FFM Bulletin 2/10/12


A sign of the times? Government trying to regulate everything


Residents in Little Falls are fighting to keep a “We Support Our Troops” banner hanging on a local bank building, but the city’s own sign ordinance may force it to be removed.

Local residents of the central Minnesota city circulated a petition to keep the sign on display on the American National Bank building. That petition was in response to an earlier petition started by local resident Robin Hensel, who was recently forced by the city to remove signs from her yard. Neighbors had previously complained to the city that Hensel’s yard had too many signs. She now displays the signs, which are primarily Occupy-related, in her home and car windows in order to satisfy the city’s vigilant lawn sign regulators.

“I have a right to free speech, and a right to decorate my van in whatever fashion I wish,” Hensel told the Brainerd Dispatch. The city, she says, should have to follow its own ordinances, too.

Some residents aren’t happy with Hensel’s point of contention, and several of them argued against the possible removal of the sign at a city council meeting this week. The council has not yet taken any action.

Disregarding the political nature of the debate in Charles Lindberg’s hometown, Ms. Hensel is right to stand up for her free speech and property rights, even if that offends a few overzealous local government bureaucrats.


Plans for a Cupcake bakery crumble due to St. Paul red tape

A Cupcake café and wine bar may seem like a perfect fit for Grand Avenue in St. Paul.  But the owner of the shop that was slated to open in March is scrapping his plans, saying he no longer has the time or money to fight with the city.

Kevin Vanderaa, owner of Cupcake restaurant in Minneapolis, signed a lease in July to open a 32-seat bakery, café and wine bar on Grand Avenue. The Summit Hill Association, (regulatory agency #1) however, appealed the City of St. Paul Zoning Board’s (regulatory agency #2) decision to approve the shared parking agreement with one of the nearby businesses. The appeal was upheld by the City of St. Paul (regulatory agency #3), leaving Vanderaa out thousands of dollars and with no intention to open shop in St. Paul.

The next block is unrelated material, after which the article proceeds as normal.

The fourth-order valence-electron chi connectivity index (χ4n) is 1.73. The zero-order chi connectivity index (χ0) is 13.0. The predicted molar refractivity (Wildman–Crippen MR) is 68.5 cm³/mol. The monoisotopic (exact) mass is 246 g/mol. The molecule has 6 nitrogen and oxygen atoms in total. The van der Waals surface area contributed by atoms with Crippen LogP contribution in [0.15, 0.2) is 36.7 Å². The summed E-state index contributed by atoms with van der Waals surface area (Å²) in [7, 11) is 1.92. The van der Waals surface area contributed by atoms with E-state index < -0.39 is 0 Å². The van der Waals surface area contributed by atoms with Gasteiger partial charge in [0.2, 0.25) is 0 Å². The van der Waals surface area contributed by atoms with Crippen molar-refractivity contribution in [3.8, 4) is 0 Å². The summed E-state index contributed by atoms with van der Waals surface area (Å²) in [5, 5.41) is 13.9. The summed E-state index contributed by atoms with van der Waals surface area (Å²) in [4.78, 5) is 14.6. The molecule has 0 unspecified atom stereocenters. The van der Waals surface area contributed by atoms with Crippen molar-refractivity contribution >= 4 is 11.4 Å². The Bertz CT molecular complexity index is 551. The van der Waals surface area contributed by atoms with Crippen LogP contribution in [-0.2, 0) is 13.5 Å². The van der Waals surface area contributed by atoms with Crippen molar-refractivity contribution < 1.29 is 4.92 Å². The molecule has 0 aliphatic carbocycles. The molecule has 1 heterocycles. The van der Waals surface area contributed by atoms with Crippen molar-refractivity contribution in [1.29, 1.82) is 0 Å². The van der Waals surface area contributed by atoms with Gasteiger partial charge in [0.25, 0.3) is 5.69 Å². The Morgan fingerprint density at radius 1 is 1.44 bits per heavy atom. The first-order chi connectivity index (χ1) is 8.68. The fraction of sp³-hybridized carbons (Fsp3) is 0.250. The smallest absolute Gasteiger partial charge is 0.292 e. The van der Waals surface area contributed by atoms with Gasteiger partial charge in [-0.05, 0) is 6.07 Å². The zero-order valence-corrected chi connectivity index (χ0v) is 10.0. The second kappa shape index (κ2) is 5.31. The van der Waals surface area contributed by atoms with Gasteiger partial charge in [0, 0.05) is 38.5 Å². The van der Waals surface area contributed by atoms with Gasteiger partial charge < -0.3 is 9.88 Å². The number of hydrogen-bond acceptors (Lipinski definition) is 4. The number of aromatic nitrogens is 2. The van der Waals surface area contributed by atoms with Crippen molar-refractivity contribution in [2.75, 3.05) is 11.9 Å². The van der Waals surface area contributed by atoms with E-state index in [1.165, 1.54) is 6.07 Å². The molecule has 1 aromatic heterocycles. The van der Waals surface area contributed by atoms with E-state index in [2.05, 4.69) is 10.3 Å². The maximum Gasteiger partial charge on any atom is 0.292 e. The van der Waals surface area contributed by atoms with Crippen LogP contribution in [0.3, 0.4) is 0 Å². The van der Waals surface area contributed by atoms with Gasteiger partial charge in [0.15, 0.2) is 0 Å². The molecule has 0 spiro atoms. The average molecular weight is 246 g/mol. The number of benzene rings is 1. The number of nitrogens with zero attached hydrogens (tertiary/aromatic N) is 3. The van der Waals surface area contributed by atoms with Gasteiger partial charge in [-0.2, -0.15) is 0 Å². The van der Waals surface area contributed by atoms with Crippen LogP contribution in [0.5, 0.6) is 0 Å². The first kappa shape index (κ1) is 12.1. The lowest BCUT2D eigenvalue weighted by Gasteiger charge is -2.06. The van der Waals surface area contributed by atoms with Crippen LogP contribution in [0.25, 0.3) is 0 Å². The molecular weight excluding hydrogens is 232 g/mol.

“It makes me really sad and angry because the neighborhood was totally jazzed about it, and it was a good thing for the economy and for Grand Avenue,” Vanderaa told the Pioneer Press. “But apparently Cupcake was not good enough for the Summit Hill Association.”

“I just don’t think it should be this hard to open on Grand Avenue.”

Entrepreneurs already take huge risks and encounter enough government regulations and obstacles in trying to build a successful business, especially during these tough economic times.  Perhaps they should have approached local regulators with plans to build a sports stadium instead of a restaurant. 


Reminder for high school students: Participate in our Reagan Essay Contest

The Freedom Foundation of Minnesota recently announced details of its 2011-2012 Ronald Reagan essay contest for Minnesota high schoolers. In its second year, this contest encourages Minnesota high school students to explore the leadership, legacies and values of America’s 40th President, Ronald Reagan.

The Freedom Foundation of Minnesota has supersized this year’s essay contest and will provide  $5,000 college scholarships to two grand prize winners! Entries must be submitted by February 29, 2012.

For all of the contest details, visitwww.freedomfoundationofminnesota.com/Reagan.


Minnesota's history of constitutional amendments offers perspective for current session - MN State News

This November, Minnesotans will see at least one constitutional amendment question on the ballot. But with legislative leaders seriously discussing bringing several other questions to voters in November, the ballot could get a lot longer.

While it’s still early in this 2012 legislative session, eight House bills containing proposed constitutional amendments have been introduced, along with 11 in the Senate, including a photo ID requirement for voters that was vetoed by Gov. Dayton last year. Republican legislative leaders have alluded to further amendment proposals that may be introduced this session, including one to prevent state shutdowns and a supermajority requirement for raising taxes or increasing spending. A right-to-work constitutional amendment was also introduced last week in St. Paul.

While many of the bills are unlikely to ever see a vote at the legislature much less at the polls, most Capitol insiders expect a handful to make it onto the ballot in November.  

Read the entire article on Minnesota State News.


Jason Lewis: Here's what happens if the popular vote is made prime

Nationally syndicated talk-show host Jason Lewis wrote a powerful column for the Star Tribune this week on why National Popular Vote is a bad idea. 

From the column:

“A republic does not rest on pure majority (mob?) rule. It incorporates various checks and balances to filter the majority and protect the minority. The Senate, for example, accomplishes this through unlimited debate, and unless a supermajority can break the filibuster, why, slim majorities do not prevail. National policy requires a broad consensus, hence the complaint that one small state can bottle things up misses the point entirely.”

Be sure to read the rest of Jason’s column at the Star Tribune.




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